Commentary

A Woman’s Place Is in the (White) House

“Trump That Bitch,” “Hillary for Prison 2016,” “Hillary Sucks, But Not Like Monica,” “Don’t be a pussy, vote for Trump in 2016,” “Life’s a Bitch – Don’t Vote for One,” “KFC Hillary Special: 2 Fat Thighs, 2 Small Breasts… Left Wing.” These were among the anti-Clinton, pro-Trump slogans promoted by vendors at the Republican National Convention, as documented by “The Atlantic.” As seen in these products, there has been a deep misogynistic disrespect for Secretary Hillary Clinton throughout this presidential campaign.

This isn’t about Clinton’s policies or decisions – not everyone does, or needs to, support her as a presidential candidate. But one fact is indisputable: Despite her enormous political experience as first lady, senator, and Secretary of State, she is treated remarkably unprofessionally. During the 2008 Republican Primary season, a supporter of Senator John McCain asked him: “How do we beat the bitch?” about his opponent, Clinton. McCain, who would become the Republican nominee, called it “an excellent question.”

Donald Trump himself said: “If Hillary Clinton can’t satisfy her husband, what makes her think she can satisfy America?”

It is difficult to imagine Clinton, or another politician like President Obama or Governor Mitt Romney, bringing up an opponent’s sex life as legitimate criticism of their political candidacy. But for Clinton, comments like these have been part and parcel of running for office. The implication, of course, is that sex is a woman’s most important function – if she can’t even do that, how could she be president? And it is not just Clinton who experiences this phenomenon: Jennifer Berdahl, a professor at the University of British Columbia, found that, “women who deviated from traditional gender roles – by occupying a ‘man’s’ job or having a ‘masculine’ personality” were more likely to be sexually harassed. The attacks made on Clinton harbor a not-so-subtle imperative: Go back to your role.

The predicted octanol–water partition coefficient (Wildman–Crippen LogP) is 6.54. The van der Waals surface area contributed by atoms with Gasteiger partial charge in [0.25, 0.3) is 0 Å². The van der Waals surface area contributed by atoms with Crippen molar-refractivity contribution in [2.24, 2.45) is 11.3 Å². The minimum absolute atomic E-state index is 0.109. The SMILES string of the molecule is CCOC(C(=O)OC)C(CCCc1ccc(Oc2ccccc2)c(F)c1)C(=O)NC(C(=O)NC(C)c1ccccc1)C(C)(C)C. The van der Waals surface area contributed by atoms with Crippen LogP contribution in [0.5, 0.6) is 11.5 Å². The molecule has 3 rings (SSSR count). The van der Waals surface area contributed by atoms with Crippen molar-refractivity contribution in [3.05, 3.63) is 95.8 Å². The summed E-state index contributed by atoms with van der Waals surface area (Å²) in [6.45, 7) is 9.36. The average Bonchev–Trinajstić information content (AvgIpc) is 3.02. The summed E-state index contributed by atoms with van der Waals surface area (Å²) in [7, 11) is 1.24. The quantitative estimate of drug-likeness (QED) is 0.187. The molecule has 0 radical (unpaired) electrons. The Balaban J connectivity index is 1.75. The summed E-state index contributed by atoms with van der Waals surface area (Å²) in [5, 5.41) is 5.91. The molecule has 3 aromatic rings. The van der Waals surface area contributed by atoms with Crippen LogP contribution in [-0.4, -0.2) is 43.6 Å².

I am troubled by these messages that are being broadcasted to young people across the country. I am fearful that girls will start believing that all women who step into leadership roles will be punished with graphic misogynistic insults. I am worried that women will learn that their voices are not valued, and that men will always speak over them. I am scared that women will learn that their qualifications do not matter, that no matter how educated and experienced they are, they will be treated with outrageous disrespect – even if their opponent has no political qualifications.

As a woman on campus, I have felt the same pressure that seems to shape many of Clinton’s actions. Even though I am a four-year Senior and an avid feminist, I still feel anxious speaking in class – scared of talking too much, too loudly, too confidently. As a club leader, I still feel pressure to seem kind and sweet above all, instead of assertive or confident. We do not have many models for how good female leaders are supposed to look – it seems that powerful women are criticized no matter what they do.

I am not telling anyone who to vote for. Instead, I am urging us all to think critically about the biases that inform our opinions of particular leaders. I want us to think deeply about why we interpret certain female leaders as bitchy or aggressive, and why we seem to like men in power more. It is easy to claim that some of these reactions come down to the specifics of one candidate or another. But in other cases, systemic and sexist stereotypes about women influence political viewpoints. After all, feeling strong “hostility towards women” has been found to be one of the greatest predictors of Trump support in voters. Regardless of who you’re voting for, it’s essential to consider politics through the lens of gender, sexism, and power.

Nov 4, 2016